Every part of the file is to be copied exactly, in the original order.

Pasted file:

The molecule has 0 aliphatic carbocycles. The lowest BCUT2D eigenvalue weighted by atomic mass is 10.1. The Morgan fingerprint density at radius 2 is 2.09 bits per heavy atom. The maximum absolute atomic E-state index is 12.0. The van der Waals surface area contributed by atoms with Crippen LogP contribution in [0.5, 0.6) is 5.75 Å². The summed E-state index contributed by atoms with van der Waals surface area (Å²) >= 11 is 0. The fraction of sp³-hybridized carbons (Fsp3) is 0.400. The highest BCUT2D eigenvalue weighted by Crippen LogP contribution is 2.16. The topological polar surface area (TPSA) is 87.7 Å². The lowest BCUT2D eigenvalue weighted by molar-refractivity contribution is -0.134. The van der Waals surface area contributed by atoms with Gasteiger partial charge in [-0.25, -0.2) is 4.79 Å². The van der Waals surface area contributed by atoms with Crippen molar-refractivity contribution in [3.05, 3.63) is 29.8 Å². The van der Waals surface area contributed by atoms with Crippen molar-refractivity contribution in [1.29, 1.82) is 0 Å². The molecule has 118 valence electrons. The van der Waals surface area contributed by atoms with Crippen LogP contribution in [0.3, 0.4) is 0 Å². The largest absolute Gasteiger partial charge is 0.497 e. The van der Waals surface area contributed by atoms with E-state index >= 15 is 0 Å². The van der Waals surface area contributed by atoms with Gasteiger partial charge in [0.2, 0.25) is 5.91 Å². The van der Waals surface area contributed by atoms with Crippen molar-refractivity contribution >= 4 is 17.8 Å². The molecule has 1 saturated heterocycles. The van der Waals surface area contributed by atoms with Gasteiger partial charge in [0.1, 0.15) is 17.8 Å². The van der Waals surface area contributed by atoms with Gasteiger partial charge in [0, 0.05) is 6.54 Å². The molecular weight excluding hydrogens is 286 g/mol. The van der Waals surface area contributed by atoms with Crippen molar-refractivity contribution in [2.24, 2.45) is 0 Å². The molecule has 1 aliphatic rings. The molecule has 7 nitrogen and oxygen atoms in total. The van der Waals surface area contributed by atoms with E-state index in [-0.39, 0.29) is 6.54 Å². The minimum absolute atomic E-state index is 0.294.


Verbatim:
The molecule has 0 aliphatic carbocycles. The lowest BCUT2D eigenvalue weighted by atomic mass is 10.1. The Morgan fingerprint density at radius 2 is 2.09 bits per heavy atom. The maximum absolute atomic E-state index is 12.0. The van der Waals surface area contributed by atoms with Crippen LogP contribution in [0.5, 0.6) is 5.75 Å². The summed E-state index contributed by atoms with van der Waals surface area (Å²) >= 11 is 0. The fraction of sp³-hybridized carbons (Fsp3) is 0.400. The highest BCUT2D eigenvalue weighted by Crippen LogP contribution is 2.16. The topological polar surface area (TPSA) is 87.7 Å². The lowest BCUT2D eigenvalue weighted by molar-refractivity contribution is -0.134. The van der Waals surface area contributed by atoms with Gasteiger partial charge in [-0.25, -0.2) is 4.79 Å². The van der Waals surface area contributed by atoms with Crippen molar-refractivity contribution in [3.05, 3.63) is 29.8 Å². The van der Waals surface area contributed by atoms with Crippen molar-refractivity contribution in [1.29, 1.82) is 0 Å². The molecule has 118 valence electrons. The van der Waals surface area contributed by atoms with Crippen LogP contribution in [0.3, 0.4) is 0 Å². The largest absolute Gasteiger partial charge is 0.497 e. The van der Waals surface area contributed by atoms with E-state index >= 15 is 0 Å². The van der Waals surface area contributed by atoms with Gasteiger partial charge in [0.2, 0.25) is 5.91 Å². The van der Waals surface area contributed by atoms with Crippen molar-refractivity contribution >= 4 is 17.8 Å². The molecule has 1 saturated heterocycles. The van der Waals surface area contributed by atoms with Gasteiger partial charge in [0.1, 0.15) is 17.8 Å². The van der Waals surface area contributed by atoms with Gasteiger partial charge in [0, 0.05) is 6.54 Å². The molecular weight excluding hydrogens is 286 g/mol. The van der Waals surface area contributed by atoms with Crippen molar-refractivity contribution in [2.24, 2.45) is 0 Å². The molecule has 1 aliphatic rings. The molecule has 7 nitrogen and oxygen atoms in total. The van der Waals surface area contributed by atoms with E-state index in [-0.39, 0.29) is 6.54 Å². The minimum absolute atomic E-state index is 0.294.